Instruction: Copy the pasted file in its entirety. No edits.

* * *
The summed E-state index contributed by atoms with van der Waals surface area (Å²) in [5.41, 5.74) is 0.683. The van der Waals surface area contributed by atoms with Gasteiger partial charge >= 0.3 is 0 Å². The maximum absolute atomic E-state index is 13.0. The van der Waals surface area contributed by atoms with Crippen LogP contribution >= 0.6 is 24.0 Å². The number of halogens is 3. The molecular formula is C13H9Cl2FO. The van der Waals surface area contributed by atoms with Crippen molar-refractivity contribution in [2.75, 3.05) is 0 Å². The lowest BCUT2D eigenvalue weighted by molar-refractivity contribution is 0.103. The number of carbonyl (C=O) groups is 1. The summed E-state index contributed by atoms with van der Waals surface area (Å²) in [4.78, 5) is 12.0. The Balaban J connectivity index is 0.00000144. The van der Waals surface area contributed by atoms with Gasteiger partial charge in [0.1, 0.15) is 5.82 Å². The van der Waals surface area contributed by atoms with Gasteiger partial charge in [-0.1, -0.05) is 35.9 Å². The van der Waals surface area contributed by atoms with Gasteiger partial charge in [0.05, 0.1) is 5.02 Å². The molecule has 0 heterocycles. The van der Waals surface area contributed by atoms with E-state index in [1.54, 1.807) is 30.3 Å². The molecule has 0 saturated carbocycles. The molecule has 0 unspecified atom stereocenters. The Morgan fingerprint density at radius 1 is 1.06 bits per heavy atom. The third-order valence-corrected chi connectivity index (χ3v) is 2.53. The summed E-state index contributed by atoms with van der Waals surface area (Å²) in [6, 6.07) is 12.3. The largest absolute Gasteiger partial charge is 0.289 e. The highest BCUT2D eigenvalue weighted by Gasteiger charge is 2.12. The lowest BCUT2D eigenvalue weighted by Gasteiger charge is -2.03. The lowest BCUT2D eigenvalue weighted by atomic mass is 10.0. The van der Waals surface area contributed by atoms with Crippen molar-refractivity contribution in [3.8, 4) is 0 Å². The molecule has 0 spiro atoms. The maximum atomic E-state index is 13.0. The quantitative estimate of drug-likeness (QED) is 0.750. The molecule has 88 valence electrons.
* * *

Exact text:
The summed E-state index contributed by atoms with van der Waals surface area (Å²) in [5.41, 5.74) is 0.683. The van der Waals surface area contributed by atoms with Gasteiger partial charge >= 0.3 is 0 Å². The maximum absolute atomic E-state index is 13.0. The van der Waals surface area contributed by atoms with Crippen LogP contribution >= 0.6 is 24.0 Å². The number of halogens is 3. The molecular formula is C13H9Cl2FO. The van der Waals surface area contributed by atoms with Crippen molar-refractivity contribution in [2.75, 3.05) is 0 Å². The lowest BCUT2D eigenvalue weighted by molar-refractivity contribution is 0.103. The number of carbonyl (C=O) groups is 1. The summed E-state index contributed by atoms with van der Waals surface area (Å²) in [4.78, 5) is 12.0. The Balaban J connectivity index is 0.00000144. The van der Waals surface area contributed by atoms with Gasteiger partial charge in [0.1, 0.15) is 5.82 Å². The van der Waals surface area contributed by atoms with Gasteiger partial charge in [-0.1, -0.05) is 35.9 Å². The van der Waals surface area contributed by atoms with Gasteiger partial charge in [0.05, 0.1) is 5.02 Å². The molecule has 0 heterocycles. The van der Waals surface area contributed by atoms with E-state index in [1.54, 1.807) is 30.3 Å². The molecule has 0 saturated carbocycles. The molecule has 0 unspecified atom stereocenters. The Morgan fingerprint density at radius 1 is 1.06 bits per heavy atom. The third-order valence-corrected chi connectivity index (χ3v) is 2.53. The summed E-state index contributed by atoms with van der Waals surface area (Å²) in [6, 6.07) is 12.3. The largest absolute Gasteiger partial charge is 0.289 e. The highest BCUT2D eigenvalue weighted by Gasteiger charge is 2.12. The lowest BCUT2D eigenvalue weighted by Gasteiger charge is -2.03. The lowest BCUT2D eigenvalue weighted by atomic mass is 10.0. The van der Waals surface area contributed by atoms with Crippen molar-refractivity contribution in [3.8, 4) is 0 Å². The molecule has 0 spiro atoms. The maximum atomic E-state index is 13.0. The quantitative estimate of drug-likeness (QED) is 0.750. The molecule has 88 valence electrons.